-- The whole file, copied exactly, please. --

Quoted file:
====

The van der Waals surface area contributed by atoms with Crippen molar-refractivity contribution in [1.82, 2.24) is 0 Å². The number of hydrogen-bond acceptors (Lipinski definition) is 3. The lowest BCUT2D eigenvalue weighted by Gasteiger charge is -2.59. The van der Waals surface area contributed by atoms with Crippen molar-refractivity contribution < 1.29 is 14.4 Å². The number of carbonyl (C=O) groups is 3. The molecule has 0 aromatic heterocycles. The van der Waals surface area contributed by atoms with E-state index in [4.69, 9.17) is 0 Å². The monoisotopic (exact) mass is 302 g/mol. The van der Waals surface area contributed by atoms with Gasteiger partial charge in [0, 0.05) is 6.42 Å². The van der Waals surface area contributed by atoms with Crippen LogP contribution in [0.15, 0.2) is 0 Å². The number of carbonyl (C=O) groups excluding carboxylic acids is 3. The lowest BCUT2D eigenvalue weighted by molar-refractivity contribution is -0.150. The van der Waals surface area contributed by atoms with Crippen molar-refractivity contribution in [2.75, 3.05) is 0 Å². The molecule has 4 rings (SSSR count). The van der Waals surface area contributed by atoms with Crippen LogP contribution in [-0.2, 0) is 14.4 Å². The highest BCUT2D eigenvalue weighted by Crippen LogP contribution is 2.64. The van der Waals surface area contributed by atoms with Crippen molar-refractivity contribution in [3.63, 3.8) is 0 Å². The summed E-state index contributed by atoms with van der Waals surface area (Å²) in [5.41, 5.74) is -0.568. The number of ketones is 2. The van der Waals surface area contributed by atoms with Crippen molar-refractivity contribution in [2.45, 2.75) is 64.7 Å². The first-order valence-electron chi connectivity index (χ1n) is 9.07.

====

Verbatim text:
The van der Waals surface area contributed by atoms with Crippen molar-refractivity contribution in [1.82, 2.24) is 0 Å². The number of hydrogen-bond acceptors (Lipinski definition) is 3. The lowest BCUT2D eigenvalue weighted by Gasteiger charge is -2.59. The van der Waals surface area contributed by atoms with Crippen molar-refractivity contribution < 1.29 is 14.4 Å². The number of carbonyl (C=O) groups is 3. The molecule has 0 aromatic heterocycles. The van der Waals surface area contributed by atoms with E-state index in [4.69, 9.17) is 0 Å². The monoisotopic (exact) mass is 302 g/mol. The van der Waals surface area contributed by atoms with Gasteiger partial charge in [0, 0.05) is 6.42 Å². The van der Waals surface area contributed by atoms with Crippen LogP contribution in [0.15, 0.2) is 0 Å². The number of carbonyl (C=O) groups excluding carboxylic acids is 3. The lowest BCUT2D eigenvalue weighted by molar-refractivity contribution is -0.150. The van der Waals surface area contributed by atoms with Crippen molar-refractivity contribution in [2.75, 3.05) is 0 Å². The molecule has 4 rings (SSSR count). The van der Waals surface area contributed by atoms with Crippen LogP contribution in [-0.2, 0) is 14.4 Å². The highest BCUT2D eigenvalue weighted by Crippen LogP contribution is 2.64. The van der Waals surface area contributed by atoms with Crippen molar-refractivity contribution in [3.63, 3.8) is 0 Å². The summed E-state index contributed by atoms with van der Waals surface area (Å²) in [5.41, 5.74) is -0.568. The number of ketones is 2. The van der Waals surface area contributed by atoms with Crippen molar-refractivity contribution in [2.45, 2.75) is 64.7 Å². The first-order valence-electron chi connectivity index (χ1n) is 9.07.